Fredholm Endomorphisms of Index 0

A while ago I posted a note on the ArXiV about my attempt at applying the theory of Fredholm operators from functional analysis to more general context of K-algebras. I wanted to work through an argument here because it seemed like it has a suspiciously nice proof; I’ve learned to be skeptical of such proofs.

Let f be a linear transformation of an infinite dimensional vector space V with basis \mathcal C. We can break up the vector space into four subspaces (two in the domain and two in the codomain). First are the kernel, which is a subspace of the domain, and the image of f, which is subspace in the codomain; we’ll denote these by the typical \ker(f) and \text{im}(f). For the purposes of intuition about the topic, you can think about the kernel of a linear transformation as a measurement of how far away f is from being injective. In the codomain, there is a similar measurement for surjectivity called the cokernel, which is defined by V/\text{im}(f). The final subspace is V/\ker(f), which is the quotient space which the first isomorphism theorem assures is isomorphic to the image.

The goal of the above article is to provide a classification of endomorphisms which are close to invertible, but not necessarily invertible. The measurement for this that the paper proposes is inspired by the Fredholm index of a bounded endomorphism. Before getting to that, let’s remind ourselves of the setting: B(K) will denote the family of matrices, indexed by \mathbb Z^+ which have only finitely many nonzero elements in any row or column. This matrix has a unique minimal ideal M_\infty(K), the matrices which have only finitely many nonzero entries. The algebra B(K)/M_{\infty}(K) will be denoted by Q(K). While these three algebras are useful for building intution, they will be less useful for the following arguments. For that we’ll be using their endomorphism analogues.

Given a linear transformation of a countable-dimensional vector space f: V \rightarrow V with basis \mathcal B, there is a natural representation of f as a column-finite matrix [f]_{\mathcal B}, that is, an infinite matrix in which every column is finite.

The endomorphism-ring equivalent of \mathcal B(K) is the ring of bounded endomorphisms, B(V). For the given vector space V, define a descending sequence of subspaces \{V_n : n \in \mathbb{Z}^+\} by

V_n = \bigoplus_{i = n}^{\infty} Kb_i.

Then an endomorphism T is bounded if it has the property that for any m \in \mathbb Z^+, there is some n \in \mathbb Z^+ with the property that T(V_n) \subseteq V_m. To quote the paper where I first heard about this endomorphism ring, “A moment’s reflection on the standard correspondence between representation of endomorphisms as \mathbb Z^+ \times \mathbb Z^+ matrices confirms that

B(K) \simeq B(V).

In a similar way, we’ll call the (non-unital) subalgebra of B(V) which consists only of the bounded endomorphisms with finite range M_\infty(V) and assert, that M_\infty(K) \simeq M_\infty(V). In a similar way as above M_\infty(V) is a minimal ideal of B(V).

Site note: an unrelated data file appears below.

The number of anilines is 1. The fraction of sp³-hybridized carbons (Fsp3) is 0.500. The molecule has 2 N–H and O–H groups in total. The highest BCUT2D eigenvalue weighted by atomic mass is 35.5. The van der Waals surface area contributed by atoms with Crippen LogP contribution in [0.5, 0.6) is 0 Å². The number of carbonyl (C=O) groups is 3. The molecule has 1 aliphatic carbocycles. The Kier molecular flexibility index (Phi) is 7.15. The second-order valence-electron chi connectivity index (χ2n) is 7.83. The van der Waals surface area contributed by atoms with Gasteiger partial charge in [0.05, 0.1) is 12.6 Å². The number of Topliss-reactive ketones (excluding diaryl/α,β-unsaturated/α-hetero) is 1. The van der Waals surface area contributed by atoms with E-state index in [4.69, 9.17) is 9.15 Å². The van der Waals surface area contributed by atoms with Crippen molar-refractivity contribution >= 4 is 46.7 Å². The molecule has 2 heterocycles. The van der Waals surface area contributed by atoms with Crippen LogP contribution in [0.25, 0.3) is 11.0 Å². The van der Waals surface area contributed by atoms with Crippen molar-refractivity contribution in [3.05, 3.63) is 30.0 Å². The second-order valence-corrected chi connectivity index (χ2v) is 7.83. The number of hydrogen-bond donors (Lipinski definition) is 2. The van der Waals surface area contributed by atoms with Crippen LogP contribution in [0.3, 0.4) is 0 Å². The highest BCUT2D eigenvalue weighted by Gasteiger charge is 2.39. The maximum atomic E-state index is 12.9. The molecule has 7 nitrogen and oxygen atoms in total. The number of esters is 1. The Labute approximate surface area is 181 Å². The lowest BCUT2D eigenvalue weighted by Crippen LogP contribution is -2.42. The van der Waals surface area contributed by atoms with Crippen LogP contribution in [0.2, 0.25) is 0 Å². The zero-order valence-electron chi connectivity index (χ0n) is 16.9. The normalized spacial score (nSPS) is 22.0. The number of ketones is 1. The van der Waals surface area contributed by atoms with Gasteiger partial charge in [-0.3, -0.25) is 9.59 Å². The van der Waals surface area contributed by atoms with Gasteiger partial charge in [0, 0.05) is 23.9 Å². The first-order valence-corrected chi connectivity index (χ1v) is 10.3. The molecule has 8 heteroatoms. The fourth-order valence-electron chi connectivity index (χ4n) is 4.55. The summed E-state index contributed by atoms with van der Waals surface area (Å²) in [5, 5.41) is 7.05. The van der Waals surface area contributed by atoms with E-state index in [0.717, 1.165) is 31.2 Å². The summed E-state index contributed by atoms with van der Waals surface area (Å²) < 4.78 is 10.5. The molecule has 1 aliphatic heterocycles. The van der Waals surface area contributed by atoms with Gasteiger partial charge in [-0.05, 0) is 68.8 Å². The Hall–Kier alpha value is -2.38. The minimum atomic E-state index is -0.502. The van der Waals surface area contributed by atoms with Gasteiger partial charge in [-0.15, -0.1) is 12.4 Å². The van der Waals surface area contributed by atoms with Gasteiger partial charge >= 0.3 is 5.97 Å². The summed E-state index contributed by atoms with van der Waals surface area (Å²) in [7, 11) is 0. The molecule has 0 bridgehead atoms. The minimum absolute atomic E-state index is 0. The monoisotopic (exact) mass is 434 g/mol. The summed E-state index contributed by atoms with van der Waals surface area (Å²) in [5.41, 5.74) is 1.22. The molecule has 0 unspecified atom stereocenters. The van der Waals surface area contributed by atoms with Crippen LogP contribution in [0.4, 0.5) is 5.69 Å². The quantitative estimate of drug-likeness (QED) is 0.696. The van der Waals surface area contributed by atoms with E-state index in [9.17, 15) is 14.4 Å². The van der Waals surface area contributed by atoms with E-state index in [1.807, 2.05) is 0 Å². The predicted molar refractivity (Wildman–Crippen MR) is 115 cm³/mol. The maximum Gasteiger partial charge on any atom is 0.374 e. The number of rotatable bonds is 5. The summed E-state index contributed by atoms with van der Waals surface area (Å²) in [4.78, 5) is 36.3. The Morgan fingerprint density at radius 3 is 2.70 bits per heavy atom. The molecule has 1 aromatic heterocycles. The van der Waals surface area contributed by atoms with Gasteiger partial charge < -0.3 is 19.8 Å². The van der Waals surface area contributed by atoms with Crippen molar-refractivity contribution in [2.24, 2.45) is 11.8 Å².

Returning to infinite matrices, but feeling comfortable that we can transfer between matrices and endomorphisms, a matrix is called Fredholm if it is invertible in B(K)/M_infty(K).

Lemma:

If an endomorphism f is Fredholm, then \ker(f) and \text{coker}(f) are both finite dimensional.

The fact that both of these subspaces are finite dimensional, and intuition tells us that the kernel and cokernel can measure the extent to which an endomorphism is injective and surjective respectively, we define the index of the Fredholm endomorphism to be

\text{Ind}(f) = \dim(\ker(f)) - \dim(\text{coker}(f).

Is this a blunt instrument to measure endomorphisms? Sure, but its simplicity has some facility. For i \geq 0 define S_i to be the operator which shifts entries the vector (v_1, v_2, v_3)^t forward by i entries, replacing the now vacant entries with zeroes. A moment’s thought shows us that \text{Ind}(S_i) = -i. One can similarly define a “backward shift” by S_j for $j<0$ and show that \text{Ind}(S_j) = -j. Note that S_0 is the same as the identity endomorphism on V.

 

This post is already getting a bit long, so let’s end it with the following proposition which has the aforementioned easy proof.

Proposition:

A Fredholm endomorphism has index zero if and only if it can be written as the sum of an invertible endomorphism from B(V) and an endomorphism from M_\infty(V).

Proof: The backwards direction is the proof of Proposition 2.9 in my aformentioned note. So let f be a Fredholm endomorphism of index zero. Then, necessary, the kernel and cokernel of f are isomorphic. Let \phi be an isomorphism between \ker(f) and \text{coker}(f), which are both finite dimensional subspaces of V. The first isomorphism from linear algebra also provides that \hat f: V/\ker(f) \rightarrow \text{im}(f) is an isomorphism where \hat f is the restriction of f to the subspace V/\ker(f) (you can also think about it as f applied to cosets. Then for V = \ker(f) \oplus V/\ker(f), define an endomorphism \phi \oplus \hat f: V \rightarrow V. As it is a coproduct of injective endomorphisms which takes V onto V, this is an isomorphism, i.e. an invertible endomorphism from B(V).

It’s straightforward to see that both \phi and \hat f are bounded, hence their coproduct is also. Moreover (\phi \oplus \hat f) - f = \phi which is finite dimensional. Hence the claim.

\blacksquare

I have a feeling that this proof is too easy, but I can’t put my finger on what is wrong with it. Any ideas? My only thought is that possibly the redefinition of V as $\ker(f) \oplus V/\ker(f)$ involves a basis change which makes f not bounded? But I’m not sure about that…

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